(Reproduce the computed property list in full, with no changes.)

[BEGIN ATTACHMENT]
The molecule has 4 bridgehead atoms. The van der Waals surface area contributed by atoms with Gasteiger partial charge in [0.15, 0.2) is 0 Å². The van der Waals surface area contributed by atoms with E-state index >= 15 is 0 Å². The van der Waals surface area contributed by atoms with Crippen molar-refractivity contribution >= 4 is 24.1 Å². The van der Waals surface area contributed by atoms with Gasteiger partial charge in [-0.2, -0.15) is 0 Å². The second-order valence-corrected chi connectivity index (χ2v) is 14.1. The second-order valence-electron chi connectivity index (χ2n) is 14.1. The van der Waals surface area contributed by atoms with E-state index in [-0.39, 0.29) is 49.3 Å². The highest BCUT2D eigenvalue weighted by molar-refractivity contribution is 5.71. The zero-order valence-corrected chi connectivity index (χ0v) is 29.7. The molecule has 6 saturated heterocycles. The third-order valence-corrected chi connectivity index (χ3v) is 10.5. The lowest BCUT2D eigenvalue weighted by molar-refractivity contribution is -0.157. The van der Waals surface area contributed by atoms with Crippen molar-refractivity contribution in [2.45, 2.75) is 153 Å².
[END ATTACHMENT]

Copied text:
The molecule has 4 bridgehead atoms. The van der Waals surface area contributed by atoms with Gasteiger partial charge in [0.15, 0.2) is 0 Å². The van der Waals surface area contributed by atoms with E-state index >= 15 is 0 Å². The van der Waals surface area contributed by atoms with Crippen molar-refractivity contribution >= 4 is 24.1 Å². The van der Waals surface area contributed by atoms with Gasteiger partial charge in [-0.2, -0.15) is 0 Å². The second-order valence-corrected chi connectivity index (χ2v) is 14.1. The second-order valence-electron chi connectivity index (χ2n) is 14.1. The van der Waals surface area contributed by atoms with E-state index in [-0.39, 0.29) is 49.3 Å². The highest BCUT2D eigenvalue weighted by molar-refractivity contribution is 5.71. The zero-order valence-corrected chi connectivity index (χ0v) is 29.7. The molecule has 6 saturated heterocycles. The third-order valence-corrected chi connectivity index (χ3v) is 10.5. The lowest BCUT2D eigenvalue weighted by molar-refractivity contribution is -0.157. The van der Waals surface area contributed by atoms with Crippen molar-refractivity contribution in [2.45, 2.75) is 153 Å².